Squats or sleep for a sore throat?
Most people catch one or two colds a year, but it doesn't have to wreak total havoc on your fitness routine.
Some physical activity when you're sick can be alright, but there are times when exercise can make things worse. Don’t elongate your cold or flu by exhausting yourself, but don’t let your cold stop you from reaching your fitness goals.
So how can you know if you are too sick to exercise? The best way to determine whether you should go to the gym, or go to bed is the extent and location of your symptoms. You will need to give yourself a "neck check".
You can exercise safely when…
If your symptoms are from the neck up, such as a sore throat, then it's okay to exercise. Physical activity won't slow down your recovery, as long as you don't elevate your heart rate and body temperature too much.
US researchers studied people who exhibited an upper respiratory tract infection or "head cold" over 10 days. They compared people who exercised for 40 minutes every second day with people who didn't exercise at all. They found no difference in symptoms at the end of the study, and that exercising with a minor cold did not alter the severity or duration of the illness.
Green light symptoms (yes, you can exercise)
- runny nose
- watery eyes
- sore throat
It's best to rest when….
If your symptoms are below the neck, such as a tight chest, coughing and upset stomach, then your body needs rest. Exercising with major cold symptoms, particularly a fever, will prolong your illness and can be dangerous. Physical activity will compromise your immune system as the body focuses on energy production and muscle function instead of fighting the illness.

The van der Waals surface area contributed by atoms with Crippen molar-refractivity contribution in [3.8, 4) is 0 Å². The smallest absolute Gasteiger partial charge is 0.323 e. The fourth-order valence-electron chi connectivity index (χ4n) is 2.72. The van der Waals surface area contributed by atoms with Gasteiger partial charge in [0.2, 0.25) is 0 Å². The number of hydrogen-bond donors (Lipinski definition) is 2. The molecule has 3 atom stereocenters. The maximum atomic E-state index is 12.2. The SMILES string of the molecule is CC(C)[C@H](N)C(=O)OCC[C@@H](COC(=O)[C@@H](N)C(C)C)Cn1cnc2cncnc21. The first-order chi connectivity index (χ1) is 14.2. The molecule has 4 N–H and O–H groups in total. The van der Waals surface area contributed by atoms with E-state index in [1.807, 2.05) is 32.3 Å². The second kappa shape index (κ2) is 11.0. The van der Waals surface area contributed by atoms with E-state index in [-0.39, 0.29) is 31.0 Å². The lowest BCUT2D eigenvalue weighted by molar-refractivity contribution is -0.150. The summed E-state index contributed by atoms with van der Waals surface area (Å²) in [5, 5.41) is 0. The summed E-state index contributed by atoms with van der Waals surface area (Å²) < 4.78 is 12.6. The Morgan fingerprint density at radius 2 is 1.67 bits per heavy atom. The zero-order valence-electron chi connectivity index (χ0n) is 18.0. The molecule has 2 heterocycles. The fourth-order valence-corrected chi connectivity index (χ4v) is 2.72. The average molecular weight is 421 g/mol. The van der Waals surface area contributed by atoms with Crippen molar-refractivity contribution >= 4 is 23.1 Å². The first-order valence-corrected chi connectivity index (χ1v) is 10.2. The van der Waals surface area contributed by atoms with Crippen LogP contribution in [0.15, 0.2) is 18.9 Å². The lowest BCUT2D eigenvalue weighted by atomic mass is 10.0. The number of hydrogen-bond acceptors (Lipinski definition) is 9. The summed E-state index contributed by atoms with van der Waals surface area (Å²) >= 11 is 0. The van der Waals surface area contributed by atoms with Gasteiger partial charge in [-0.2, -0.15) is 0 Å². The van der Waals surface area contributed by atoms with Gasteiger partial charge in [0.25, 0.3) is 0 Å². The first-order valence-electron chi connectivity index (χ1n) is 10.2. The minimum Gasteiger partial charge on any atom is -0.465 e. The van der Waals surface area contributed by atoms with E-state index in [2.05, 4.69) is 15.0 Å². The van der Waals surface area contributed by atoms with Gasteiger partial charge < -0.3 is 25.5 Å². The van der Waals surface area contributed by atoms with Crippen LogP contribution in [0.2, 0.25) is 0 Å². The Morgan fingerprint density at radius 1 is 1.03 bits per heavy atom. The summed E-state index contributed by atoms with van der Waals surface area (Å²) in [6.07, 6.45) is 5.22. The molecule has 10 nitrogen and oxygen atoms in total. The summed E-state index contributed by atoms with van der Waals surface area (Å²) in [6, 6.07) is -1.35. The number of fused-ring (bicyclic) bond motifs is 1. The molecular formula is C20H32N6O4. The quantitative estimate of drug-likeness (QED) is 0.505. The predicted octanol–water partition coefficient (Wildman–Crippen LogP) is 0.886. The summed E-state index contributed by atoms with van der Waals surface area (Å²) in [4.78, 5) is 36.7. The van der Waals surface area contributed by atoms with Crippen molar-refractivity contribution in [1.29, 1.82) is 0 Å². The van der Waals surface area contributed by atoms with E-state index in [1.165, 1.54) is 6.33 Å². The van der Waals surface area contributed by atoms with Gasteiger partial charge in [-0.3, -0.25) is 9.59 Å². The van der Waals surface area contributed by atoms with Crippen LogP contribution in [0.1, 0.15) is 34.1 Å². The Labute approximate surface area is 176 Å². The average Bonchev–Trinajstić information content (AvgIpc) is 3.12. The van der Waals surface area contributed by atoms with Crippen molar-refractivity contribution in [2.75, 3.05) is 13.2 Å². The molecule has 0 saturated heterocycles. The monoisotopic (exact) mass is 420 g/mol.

If your oral temperature is at or over 37.5 °C (99.5 °F), your body is fighting an infection, and needs rest to recover. Listen to your body, and take comfort that you won't lose any conditioning by taking a few days break.
Still not sure if you're okay to exercise? Be sure to ask a doctor for advice. You can always test out napercising instead!
Red light symptoms (best to avoid exercise)
- Fatigue and tiredness
- Congested or tight chest
- Nausea or upset stomach
- Muscle aches
- High temperature / fever
Can you sweat out a cold or flu?
When you have cold and flu symptoms, attempting to exercise or "sweat it out" may actually allow your symptoms to become worse. Too much sweat can dehydrate you at a time when you actually need extra fluids to loosen congestion. Dehydration can also dry the mucous membranes in your respiratory tract, worsening a stuffy nose or scratchy throat.
So if you have the green light symptoms, be sure to drink plenty of water when exercising. And if you are at a gym, be sure to wipe down your equipment after use and wash your hands after your workout to prevent spreading and gathering any germs.
Avoid fatigue and ease back into your activity
As your symptoms diminish, ease back into exercise with caution. Start out gently to see how you feel, and if the body responds well, gradually increase the intensity and duration over a few days. Avoid jumping straight back into your old level of effort - 100 burpees as fast as possible is probably not the best way to get back into exercise. Modify your intensity until all the symptoms have completely disappeared.
For example, if you normally take a spin class, swap it out for yoga for a few days. Crossfitters can scale workouts and take it slow, and those doing strength training can deload. If you listen to music while training, it might help to choose a slower tempo song to remind you to slow it down.
Did you know exercise can keep the sniffles at bay?
Once you are over your cold, exercising will actually help you keep healthy. A study in the British Journal of Sports Medicine
, found that upper respiratory tract infections –such as sore throats and sinus infections – are reduced in physically active adults.
The researchers followed 1,002 adults for 12 weeks and monitored their upper respiratory tract infections. For those that exercised or were physically active five or more days a week the chance of such infections was reduced by 43%.
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